Suzanne Smythe and Shauna Butterwick have an insightful op-ed in The Vancouver Province today: “New adult-education fees will harm B.C. jobs plan.”
Government claim: We can’t afford to continue providing tuition-free basic education for adults.
Reality: The funding cuts announced in December will save the province $15.9 million per year. To say that $15.9 million cannot be found for basic education is simply not credible with a surplus of $900 million for 2014 and large surpluses for the next three years. The one-time reinstatement of $6.9 million as transition funding for 2015/16 is a short-term fix.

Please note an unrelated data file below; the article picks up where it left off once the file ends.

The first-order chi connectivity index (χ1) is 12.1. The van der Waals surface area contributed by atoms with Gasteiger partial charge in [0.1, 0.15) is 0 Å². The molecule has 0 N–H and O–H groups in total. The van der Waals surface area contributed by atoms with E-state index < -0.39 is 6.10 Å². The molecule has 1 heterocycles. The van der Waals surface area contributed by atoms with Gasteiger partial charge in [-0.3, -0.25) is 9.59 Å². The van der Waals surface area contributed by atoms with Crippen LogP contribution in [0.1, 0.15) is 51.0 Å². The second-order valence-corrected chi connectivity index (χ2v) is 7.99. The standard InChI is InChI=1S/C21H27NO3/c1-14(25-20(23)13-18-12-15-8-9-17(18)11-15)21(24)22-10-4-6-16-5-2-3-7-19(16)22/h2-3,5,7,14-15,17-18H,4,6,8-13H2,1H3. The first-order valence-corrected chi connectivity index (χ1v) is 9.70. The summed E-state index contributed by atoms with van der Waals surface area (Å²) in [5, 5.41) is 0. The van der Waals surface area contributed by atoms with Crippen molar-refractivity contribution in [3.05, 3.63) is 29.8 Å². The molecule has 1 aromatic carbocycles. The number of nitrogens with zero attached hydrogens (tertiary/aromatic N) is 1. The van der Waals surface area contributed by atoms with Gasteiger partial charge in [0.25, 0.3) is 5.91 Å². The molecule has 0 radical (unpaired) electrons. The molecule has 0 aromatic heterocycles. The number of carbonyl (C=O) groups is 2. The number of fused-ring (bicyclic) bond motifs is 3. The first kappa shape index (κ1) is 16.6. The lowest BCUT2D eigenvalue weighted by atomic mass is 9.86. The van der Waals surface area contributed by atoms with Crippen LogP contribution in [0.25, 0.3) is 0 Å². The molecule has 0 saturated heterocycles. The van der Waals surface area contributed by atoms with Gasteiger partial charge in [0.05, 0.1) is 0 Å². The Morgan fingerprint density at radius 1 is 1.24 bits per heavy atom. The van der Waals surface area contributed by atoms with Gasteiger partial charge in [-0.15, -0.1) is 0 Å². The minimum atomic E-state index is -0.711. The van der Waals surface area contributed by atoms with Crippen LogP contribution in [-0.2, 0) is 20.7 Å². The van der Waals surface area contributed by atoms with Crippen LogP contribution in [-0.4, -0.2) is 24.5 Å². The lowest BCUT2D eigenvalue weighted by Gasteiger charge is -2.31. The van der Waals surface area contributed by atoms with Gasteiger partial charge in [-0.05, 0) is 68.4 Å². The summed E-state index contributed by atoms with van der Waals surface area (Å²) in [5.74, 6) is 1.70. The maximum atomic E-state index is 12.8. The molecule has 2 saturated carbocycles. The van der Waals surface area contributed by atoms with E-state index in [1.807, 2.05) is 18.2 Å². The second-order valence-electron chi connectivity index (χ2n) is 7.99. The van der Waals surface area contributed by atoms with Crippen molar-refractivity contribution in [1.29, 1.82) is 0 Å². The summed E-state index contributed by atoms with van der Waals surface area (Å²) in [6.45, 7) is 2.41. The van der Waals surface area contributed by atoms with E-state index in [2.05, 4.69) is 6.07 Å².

When the government introduced free tuition under the Education Guarantee in 2008, it was in recognition of its vital social and economic role. Enrolment increased dramatically, revealing strong demand. In a province with some of the highest levels of poverty and inequality in Canada, slamming the door on access to basic education is exactly the opposite of what we should be doing. If the government is serious about better aligning “skills for jobs” in the province, it must start by making basic education tuition-free for all British Columbians who want to a better life.